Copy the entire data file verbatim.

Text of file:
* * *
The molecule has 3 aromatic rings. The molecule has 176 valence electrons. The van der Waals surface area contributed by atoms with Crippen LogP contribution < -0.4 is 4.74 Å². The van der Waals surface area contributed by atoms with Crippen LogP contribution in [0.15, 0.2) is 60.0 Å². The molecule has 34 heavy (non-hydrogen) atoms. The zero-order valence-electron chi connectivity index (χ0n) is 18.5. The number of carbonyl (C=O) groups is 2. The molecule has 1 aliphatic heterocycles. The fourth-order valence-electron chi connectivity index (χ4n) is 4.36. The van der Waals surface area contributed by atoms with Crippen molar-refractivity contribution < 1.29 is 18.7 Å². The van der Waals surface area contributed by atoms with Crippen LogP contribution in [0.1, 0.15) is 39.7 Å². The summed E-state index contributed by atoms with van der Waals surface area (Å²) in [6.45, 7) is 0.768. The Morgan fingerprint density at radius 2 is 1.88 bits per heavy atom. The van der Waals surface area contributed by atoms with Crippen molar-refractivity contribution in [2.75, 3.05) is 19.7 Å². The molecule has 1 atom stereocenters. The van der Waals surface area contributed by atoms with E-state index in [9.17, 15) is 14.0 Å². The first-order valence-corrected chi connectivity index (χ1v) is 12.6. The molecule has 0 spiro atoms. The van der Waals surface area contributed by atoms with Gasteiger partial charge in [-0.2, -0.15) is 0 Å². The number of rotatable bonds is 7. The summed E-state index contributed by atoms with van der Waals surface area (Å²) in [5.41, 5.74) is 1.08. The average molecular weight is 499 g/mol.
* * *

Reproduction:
The molecule has 3 aromatic rings. The molecule has 176 valence electrons. The van der Waals surface area contributed by atoms with Crippen LogP contribution < -0.4 is 4.74 Å². The van der Waals surface area contributed by atoms with Crippen LogP contribution in [0.15, 0.2) is 60.0 Å². The molecule has 34 heavy (non-hydrogen) atoms. The zero-order valence-electron chi connectivity index (χ0n) is 18.5. The number of carbonyl (C=O) groups is 2. The molecule has 1 aliphatic heterocycles. The fourth-order valence-electron chi connectivity index (χ4n) is 4.36. The van der Waals surface area contributed by atoms with Crippen molar-refractivity contribution < 1.29 is 18.7 Å². The van der Waals surface area contributed by atoms with Crippen LogP contribution in [0.1, 0.15) is 39.7 Å². The summed E-state index contributed by atoms with van der Waals surface area (Å²) in [6.45, 7) is 0.768. The Morgan fingerprint density at radius 2 is 1.88 bits per heavy atom. The van der Waals surface area contributed by atoms with Crippen molar-refractivity contribution in [2.75, 3.05) is 19.7 Å². The molecule has 1 atom stereocenters. The van der Waals surface area contributed by atoms with E-state index in [9.17, 15) is 14.0 Å². The first-order valence-corrected chi connectivity index (χ1v) is 12.6. The molecule has 0 spiro atoms. The van der Waals surface area contributed by atoms with Gasteiger partial charge in [-0.2, -0.15) is 0 Å². The number of rotatable bonds is 7. The summed E-state index contributed by atoms with van der Waals surface area (Å²) in [5.41, 5.74) is 1.08. The average molecular weight is 499 g/mol.